When Sarah-Gabrielle Ryan was 5 years old, her mother took her to a Pennsylvania Ballet production of Swan Lake. "One day, you'll be a ballerina," her mother said. Ryan replied, "I already am one." Even at that age, Ryan was confident about her future; with good reason, it turns out. Sixteen years later, she's starting her third season at Pacific Northwest Ballet. Though still a corps member, she's already danced Sugar Plum Fairy, featured roles in Crystal Pite's Emergence and William Forsythe's New Suite, and the pas de deux in Balanchine's "Rubies."

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Just for Fun
Why yes, we did just photoshop Jennifer Garner's head onto our 2017 cover with Isabella Boylston.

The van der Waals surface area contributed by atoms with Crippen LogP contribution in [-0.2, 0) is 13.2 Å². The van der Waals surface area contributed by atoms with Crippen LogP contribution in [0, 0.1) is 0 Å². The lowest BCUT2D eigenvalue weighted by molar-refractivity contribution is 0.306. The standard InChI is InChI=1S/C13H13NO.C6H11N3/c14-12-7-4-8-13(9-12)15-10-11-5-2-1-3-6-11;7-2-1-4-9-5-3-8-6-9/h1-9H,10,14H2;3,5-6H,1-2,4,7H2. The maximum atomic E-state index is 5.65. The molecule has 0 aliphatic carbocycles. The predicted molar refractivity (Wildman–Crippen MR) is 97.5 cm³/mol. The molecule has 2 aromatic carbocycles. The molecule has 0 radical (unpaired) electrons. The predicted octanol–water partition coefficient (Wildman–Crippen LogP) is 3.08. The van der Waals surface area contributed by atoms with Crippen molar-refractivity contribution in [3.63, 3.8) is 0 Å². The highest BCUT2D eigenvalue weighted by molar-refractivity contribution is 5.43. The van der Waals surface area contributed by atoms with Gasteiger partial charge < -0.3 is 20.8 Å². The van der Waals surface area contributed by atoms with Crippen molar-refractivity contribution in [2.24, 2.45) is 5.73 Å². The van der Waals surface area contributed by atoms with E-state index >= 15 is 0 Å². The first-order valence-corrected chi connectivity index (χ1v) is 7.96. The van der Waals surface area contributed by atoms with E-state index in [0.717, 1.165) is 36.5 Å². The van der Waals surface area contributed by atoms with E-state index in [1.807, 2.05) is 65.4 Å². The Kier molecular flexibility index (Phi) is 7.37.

In case you missed it, our favorite actress/dance fangirl Jennifer Garner hit the studio this weekend to brush up on her technique (stars, they really are just like us). And the end result might be even better than Garner's #TutuTuesday posts. At the request of American Ballet Theatre principal Isabella Boylston, Garner took to her Instagram story to participate in Lil Buck's #GoinInCirclesChallenge.

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Dance on Broadway
Christopher Gattelli's Broadway choreography, here in My Fair Lady, is rooted in moving the story forward. Photo by Joan Marcus, Courtesy Lincoln Center Theatre.